Marinato’s Shop on the Wharf

Sydney Morning Herald (NSW : 1842 – 1954), Saturday 16 April 1932, page 8


There Is really no reason why film producers In Australia should follow the eternal round of stories which Hollywood has made peculiarly its own Modern Russian directors have shown how much romance lies latent in the activities of everyday life, like farming and the building of railways, waiting only for the possessor of a seeing eye to take hold of it and clothe it in dramatic form Their productions are brilliant and absorbing. The main Idea of the Russians, it is true, Is propaganda and insofar as it is Communistic propaganda it falls to find acceptance in the outside world But incidentally it is national propaganda, and from this point of view other countries could well follow Russia’s lead. How valuable it would be to Australia for instance if she could send abroad fine films based on her various industrial activities. The Commonwealth Government admittedly has put forth a multitude of short features, but they have been purely and simply topical. Not until such matters are woven up into real drama will the screen adequately play its part.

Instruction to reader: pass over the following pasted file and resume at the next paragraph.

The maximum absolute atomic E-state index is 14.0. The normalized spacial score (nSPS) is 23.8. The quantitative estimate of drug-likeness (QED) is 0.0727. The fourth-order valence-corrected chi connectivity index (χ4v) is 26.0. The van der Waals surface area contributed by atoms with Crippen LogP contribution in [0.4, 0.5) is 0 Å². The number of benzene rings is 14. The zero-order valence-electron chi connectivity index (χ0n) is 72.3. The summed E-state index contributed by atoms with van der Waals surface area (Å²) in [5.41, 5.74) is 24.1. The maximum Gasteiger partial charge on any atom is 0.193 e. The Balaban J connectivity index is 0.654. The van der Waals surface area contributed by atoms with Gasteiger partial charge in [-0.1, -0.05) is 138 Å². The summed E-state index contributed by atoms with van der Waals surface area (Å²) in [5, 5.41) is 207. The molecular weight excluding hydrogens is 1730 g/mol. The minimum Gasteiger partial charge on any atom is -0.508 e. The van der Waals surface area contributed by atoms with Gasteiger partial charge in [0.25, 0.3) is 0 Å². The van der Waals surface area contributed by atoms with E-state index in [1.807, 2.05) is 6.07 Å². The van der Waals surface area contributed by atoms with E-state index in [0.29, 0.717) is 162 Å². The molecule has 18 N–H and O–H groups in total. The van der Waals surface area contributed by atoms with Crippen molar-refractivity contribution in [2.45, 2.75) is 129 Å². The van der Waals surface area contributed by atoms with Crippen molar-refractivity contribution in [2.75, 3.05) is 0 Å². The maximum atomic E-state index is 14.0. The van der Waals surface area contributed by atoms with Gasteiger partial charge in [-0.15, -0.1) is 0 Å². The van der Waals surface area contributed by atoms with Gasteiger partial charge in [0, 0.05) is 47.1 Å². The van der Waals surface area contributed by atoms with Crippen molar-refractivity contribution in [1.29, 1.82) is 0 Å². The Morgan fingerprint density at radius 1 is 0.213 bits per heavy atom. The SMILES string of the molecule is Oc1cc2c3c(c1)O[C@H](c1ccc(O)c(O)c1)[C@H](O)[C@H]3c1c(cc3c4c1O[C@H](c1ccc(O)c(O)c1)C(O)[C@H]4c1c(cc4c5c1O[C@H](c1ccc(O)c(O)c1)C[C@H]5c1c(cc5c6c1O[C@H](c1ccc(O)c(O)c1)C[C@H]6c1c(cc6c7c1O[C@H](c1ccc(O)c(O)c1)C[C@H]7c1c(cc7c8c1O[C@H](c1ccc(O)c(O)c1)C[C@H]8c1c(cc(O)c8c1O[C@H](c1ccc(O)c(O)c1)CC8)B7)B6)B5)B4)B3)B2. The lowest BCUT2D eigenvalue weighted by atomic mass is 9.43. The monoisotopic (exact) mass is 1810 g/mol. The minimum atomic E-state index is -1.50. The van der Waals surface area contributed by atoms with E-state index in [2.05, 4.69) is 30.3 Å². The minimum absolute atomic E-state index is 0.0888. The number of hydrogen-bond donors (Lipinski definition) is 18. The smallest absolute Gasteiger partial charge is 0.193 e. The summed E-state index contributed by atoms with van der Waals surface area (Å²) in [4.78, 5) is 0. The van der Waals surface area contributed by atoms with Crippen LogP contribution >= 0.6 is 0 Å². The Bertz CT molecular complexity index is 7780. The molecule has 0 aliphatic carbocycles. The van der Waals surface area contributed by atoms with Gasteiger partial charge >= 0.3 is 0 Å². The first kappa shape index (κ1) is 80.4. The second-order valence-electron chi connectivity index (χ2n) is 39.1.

These reflections were induced by a private screening of Mr Thomas Marinato’s new Australian film ‘My First Big Ship’ yesterday morning at the Prince Edward Theatre. Unpolished as it Is in some of its details the production has more real drama in it than most of the turgid love-and-cabaret stories and the mock-heroics in the batch that have emanated from local producers in the past. Not that it professes to be a drama at all.

It Is merely a glimpse at the activities of the pilot service in Sydney Harbour into which a certain amount of personal interest has been introduced. But it stands at the beginning of a pathway that might well be trodden. What a romance the past activities of pilot service in Watson’s Bay would afford ‘ Not only the pilot service The growth of commerce along the waterfront, the conduct of a large department store, the construction of the Harbour Bridge, could provide wonderful material to a man who knew how to use it, not to mention the infinite possibilities inherent in the life of the man on the land his struggles against drought, the extension of Irrigation, the sometimes astounding deprivations and hardships which the early settlers endured. Yet the cry goes up that good stories are difficult to find.

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